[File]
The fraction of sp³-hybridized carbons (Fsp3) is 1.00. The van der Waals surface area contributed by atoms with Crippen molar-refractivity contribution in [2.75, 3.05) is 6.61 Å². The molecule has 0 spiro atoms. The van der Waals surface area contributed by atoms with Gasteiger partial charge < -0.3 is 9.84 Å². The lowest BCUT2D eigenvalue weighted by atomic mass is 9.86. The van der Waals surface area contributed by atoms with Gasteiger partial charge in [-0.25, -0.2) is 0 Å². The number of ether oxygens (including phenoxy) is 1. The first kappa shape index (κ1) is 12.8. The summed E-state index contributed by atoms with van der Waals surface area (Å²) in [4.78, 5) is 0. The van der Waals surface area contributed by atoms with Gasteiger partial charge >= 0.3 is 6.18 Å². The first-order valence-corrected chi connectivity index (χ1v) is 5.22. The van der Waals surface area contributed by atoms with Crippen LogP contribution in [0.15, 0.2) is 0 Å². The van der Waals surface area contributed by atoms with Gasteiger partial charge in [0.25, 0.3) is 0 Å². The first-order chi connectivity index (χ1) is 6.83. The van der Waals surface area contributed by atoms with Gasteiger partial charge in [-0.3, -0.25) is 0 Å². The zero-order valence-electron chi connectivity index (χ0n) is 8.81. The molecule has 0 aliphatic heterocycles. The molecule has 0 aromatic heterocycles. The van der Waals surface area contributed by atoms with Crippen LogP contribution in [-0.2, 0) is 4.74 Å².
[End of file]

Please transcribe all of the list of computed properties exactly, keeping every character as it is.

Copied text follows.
The fraction of sp³-hybridized carbons (Fsp3) is 1.00. The van der Waals surface area contributed by atoms with Crippen molar-refractivity contribution in [2.75, 3.05) is 6.61 Å². The molecule has 0 spiro atoms. The van der Waals surface area contributed by atoms with Gasteiger partial charge < -0.3 is 9.84 Å². The lowest BCUT2D eigenvalue weighted by atomic mass is 9.86. The van der Waals surface area contributed by atoms with Gasteiger partial charge in [-0.25, -0.2) is 0 Å². The number of ether oxygens (including phenoxy) is 1. The first kappa shape index (κ1) is 12.8. The summed E-state index contributed by atoms with van der Waals surface area (Å²) in [4.78, 5) is 0. The van der Waals surface area contributed by atoms with Gasteiger partial charge >= 0.3 is 6.18 Å². The first-order valence-corrected chi connectivity index (χ1v) is 5.22. The van der Waals surface area contributed by atoms with Crippen LogP contribution in [0.15, 0.2) is 0 Å². The van der Waals surface area contributed by atoms with Gasteiger partial charge in [0.25, 0.3) is 0 Å². The first-order chi connectivity index (χ1) is 6.83. The van der Waals surface area contributed by atoms with Gasteiger partial charge in [-0.3, -0.25) is 0 Å². The zero-order valence-electron chi connectivity index (χ0n) is 8.81. The molecule has 0 aliphatic heterocycles. The molecule has 0 aromatic heterocycles. The van der Waals surface area contributed by atoms with Crippen LogP contribution in [-0.2, 0) is 4.74 Å².